Monday, September 15, 2008

Indian deer 'often poached for meat at feasts'

Mon 08 September 2008 13:00 UK — Asia

Picture for article Wildlife experts from India have confirmed that while lions are generally killed only by professional poachers, there is a serious problem with local people hunting rare deer for meat.

The Times of India reported that one conservationist working in the Gir Forest National Park in Gujarat explained that rare chinkara - or Jabeer gazelle - are typically killed by local villagers preparing to celebrate important feasts.

Navin Bapat said that such killings were common but rarely reported.

"In the past, Kutchi community people would gather on Dhuleti day and move out in the jungle hunting whatever animal came their way. The people would later feast on the game in the evening," he told the paper.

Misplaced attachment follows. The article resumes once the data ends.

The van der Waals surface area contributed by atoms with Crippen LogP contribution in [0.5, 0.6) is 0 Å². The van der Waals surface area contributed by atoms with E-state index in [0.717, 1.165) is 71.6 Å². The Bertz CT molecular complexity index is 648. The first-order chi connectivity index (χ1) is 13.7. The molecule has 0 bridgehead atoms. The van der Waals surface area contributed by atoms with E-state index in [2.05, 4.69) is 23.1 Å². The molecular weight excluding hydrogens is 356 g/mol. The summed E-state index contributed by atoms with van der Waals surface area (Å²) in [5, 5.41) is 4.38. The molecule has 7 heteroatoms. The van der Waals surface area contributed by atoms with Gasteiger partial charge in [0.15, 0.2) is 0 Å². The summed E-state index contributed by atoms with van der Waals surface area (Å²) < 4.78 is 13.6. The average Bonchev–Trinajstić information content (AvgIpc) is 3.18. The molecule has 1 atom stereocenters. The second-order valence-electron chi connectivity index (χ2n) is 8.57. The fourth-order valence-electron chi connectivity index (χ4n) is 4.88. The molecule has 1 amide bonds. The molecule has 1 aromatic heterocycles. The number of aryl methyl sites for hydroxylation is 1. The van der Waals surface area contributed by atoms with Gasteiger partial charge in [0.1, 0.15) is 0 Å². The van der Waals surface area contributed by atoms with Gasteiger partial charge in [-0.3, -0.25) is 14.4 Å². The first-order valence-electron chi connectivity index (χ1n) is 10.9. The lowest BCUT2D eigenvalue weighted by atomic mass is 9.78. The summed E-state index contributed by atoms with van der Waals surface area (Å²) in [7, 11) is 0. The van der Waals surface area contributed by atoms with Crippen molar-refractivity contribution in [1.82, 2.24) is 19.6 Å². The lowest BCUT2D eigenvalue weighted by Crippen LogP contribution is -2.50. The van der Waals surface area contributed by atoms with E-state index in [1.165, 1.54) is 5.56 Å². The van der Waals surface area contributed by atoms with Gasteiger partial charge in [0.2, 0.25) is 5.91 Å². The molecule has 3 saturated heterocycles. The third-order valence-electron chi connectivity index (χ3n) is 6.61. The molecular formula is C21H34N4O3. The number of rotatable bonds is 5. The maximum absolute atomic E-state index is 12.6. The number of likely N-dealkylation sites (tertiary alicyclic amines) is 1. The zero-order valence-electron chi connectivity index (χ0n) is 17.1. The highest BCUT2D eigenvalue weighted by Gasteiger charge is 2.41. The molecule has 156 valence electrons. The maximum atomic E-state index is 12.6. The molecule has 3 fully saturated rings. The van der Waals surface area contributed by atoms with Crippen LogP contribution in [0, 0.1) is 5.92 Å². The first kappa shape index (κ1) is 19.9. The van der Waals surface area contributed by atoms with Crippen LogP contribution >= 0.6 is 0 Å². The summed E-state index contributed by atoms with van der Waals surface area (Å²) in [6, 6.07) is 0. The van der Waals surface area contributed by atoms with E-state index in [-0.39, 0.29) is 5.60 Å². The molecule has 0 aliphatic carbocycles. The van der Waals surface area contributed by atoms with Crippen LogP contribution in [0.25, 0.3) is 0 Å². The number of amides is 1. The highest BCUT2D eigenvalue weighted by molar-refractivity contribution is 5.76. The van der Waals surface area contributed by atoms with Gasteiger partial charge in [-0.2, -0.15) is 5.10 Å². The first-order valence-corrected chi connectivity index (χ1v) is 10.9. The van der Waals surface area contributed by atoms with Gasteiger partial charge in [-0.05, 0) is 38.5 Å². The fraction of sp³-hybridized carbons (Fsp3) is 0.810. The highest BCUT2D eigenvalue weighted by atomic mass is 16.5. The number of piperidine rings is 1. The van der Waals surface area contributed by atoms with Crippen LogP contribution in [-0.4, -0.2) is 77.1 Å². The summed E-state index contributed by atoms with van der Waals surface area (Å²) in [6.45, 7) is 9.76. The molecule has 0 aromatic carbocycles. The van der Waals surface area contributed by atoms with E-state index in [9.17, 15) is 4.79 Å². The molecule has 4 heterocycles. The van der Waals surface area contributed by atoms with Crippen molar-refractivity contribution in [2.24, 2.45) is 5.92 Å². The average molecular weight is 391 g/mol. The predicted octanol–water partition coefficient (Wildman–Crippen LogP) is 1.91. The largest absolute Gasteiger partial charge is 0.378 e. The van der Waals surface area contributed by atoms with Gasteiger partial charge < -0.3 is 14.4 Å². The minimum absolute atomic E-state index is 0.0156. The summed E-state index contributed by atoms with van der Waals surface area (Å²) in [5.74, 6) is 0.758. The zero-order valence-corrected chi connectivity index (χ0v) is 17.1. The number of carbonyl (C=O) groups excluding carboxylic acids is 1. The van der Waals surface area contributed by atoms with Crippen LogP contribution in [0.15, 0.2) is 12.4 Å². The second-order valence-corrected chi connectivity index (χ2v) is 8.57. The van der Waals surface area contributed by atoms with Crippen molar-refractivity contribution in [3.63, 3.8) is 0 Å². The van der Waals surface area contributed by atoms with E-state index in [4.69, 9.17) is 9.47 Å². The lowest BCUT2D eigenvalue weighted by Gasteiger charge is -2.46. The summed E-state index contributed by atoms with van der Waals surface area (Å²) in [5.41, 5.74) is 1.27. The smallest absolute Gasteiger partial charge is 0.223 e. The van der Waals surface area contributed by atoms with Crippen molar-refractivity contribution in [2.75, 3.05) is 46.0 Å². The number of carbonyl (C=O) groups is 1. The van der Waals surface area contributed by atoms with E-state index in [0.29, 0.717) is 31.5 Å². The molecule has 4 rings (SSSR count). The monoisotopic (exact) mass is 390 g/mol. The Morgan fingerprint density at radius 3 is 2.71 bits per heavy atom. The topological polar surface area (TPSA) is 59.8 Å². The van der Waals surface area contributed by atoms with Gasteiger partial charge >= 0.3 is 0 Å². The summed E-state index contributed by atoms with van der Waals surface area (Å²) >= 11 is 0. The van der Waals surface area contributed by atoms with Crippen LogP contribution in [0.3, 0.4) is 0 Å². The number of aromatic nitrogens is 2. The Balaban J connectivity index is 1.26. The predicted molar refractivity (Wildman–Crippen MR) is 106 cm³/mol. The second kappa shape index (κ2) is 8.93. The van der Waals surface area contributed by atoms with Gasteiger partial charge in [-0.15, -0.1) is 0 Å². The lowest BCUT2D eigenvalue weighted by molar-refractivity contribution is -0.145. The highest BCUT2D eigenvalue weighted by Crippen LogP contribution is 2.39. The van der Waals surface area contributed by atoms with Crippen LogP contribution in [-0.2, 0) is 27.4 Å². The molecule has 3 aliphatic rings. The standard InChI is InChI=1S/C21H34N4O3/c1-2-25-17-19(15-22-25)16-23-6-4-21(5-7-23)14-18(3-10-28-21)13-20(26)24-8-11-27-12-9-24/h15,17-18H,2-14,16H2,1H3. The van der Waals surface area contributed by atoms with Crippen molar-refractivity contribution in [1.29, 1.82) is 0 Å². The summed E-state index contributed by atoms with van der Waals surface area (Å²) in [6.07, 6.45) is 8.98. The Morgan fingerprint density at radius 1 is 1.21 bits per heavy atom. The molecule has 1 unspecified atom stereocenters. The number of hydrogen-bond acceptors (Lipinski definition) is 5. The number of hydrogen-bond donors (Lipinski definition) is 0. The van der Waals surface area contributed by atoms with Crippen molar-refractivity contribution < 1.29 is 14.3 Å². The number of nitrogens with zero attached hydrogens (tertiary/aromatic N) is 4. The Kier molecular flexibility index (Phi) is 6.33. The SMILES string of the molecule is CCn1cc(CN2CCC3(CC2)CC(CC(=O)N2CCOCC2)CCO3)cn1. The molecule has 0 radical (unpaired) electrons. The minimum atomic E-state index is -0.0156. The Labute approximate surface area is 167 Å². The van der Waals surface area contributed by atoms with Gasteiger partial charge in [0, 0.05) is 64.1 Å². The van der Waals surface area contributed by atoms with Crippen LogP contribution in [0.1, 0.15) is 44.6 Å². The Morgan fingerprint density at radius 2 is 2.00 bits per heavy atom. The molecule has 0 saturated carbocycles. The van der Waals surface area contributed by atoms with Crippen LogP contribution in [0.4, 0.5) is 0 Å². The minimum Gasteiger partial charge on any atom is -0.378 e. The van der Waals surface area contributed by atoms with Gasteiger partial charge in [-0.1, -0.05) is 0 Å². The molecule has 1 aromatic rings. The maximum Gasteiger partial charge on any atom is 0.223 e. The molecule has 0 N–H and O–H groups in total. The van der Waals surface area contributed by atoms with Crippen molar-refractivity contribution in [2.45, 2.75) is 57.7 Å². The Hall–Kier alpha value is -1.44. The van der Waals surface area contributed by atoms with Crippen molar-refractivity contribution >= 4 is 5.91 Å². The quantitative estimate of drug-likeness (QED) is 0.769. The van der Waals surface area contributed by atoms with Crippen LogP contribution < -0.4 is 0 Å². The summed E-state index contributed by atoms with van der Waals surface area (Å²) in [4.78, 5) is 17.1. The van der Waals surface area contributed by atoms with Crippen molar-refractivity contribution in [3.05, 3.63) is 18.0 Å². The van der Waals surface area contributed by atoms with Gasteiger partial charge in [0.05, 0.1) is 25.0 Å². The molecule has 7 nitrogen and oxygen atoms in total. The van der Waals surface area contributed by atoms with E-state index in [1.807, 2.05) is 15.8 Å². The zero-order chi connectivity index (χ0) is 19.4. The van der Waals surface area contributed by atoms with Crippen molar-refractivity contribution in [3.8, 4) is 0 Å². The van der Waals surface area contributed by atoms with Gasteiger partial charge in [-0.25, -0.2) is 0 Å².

Mr Bapat said that incidents of chinkara poaching had died down in recent years, suggesting that messages about strict punishments were beginning to be understood.

Indeed, Jugal Tiwari, another wild life activist, told the paper that only a "handful of anti-social elements" were now still poaching.

"These are rare instances, but when they come to light the forest officials should take them seriously and punish those guilty," he added.

Last week, two young people were arrested in India for illegally selling the skins of a number of rare deer.

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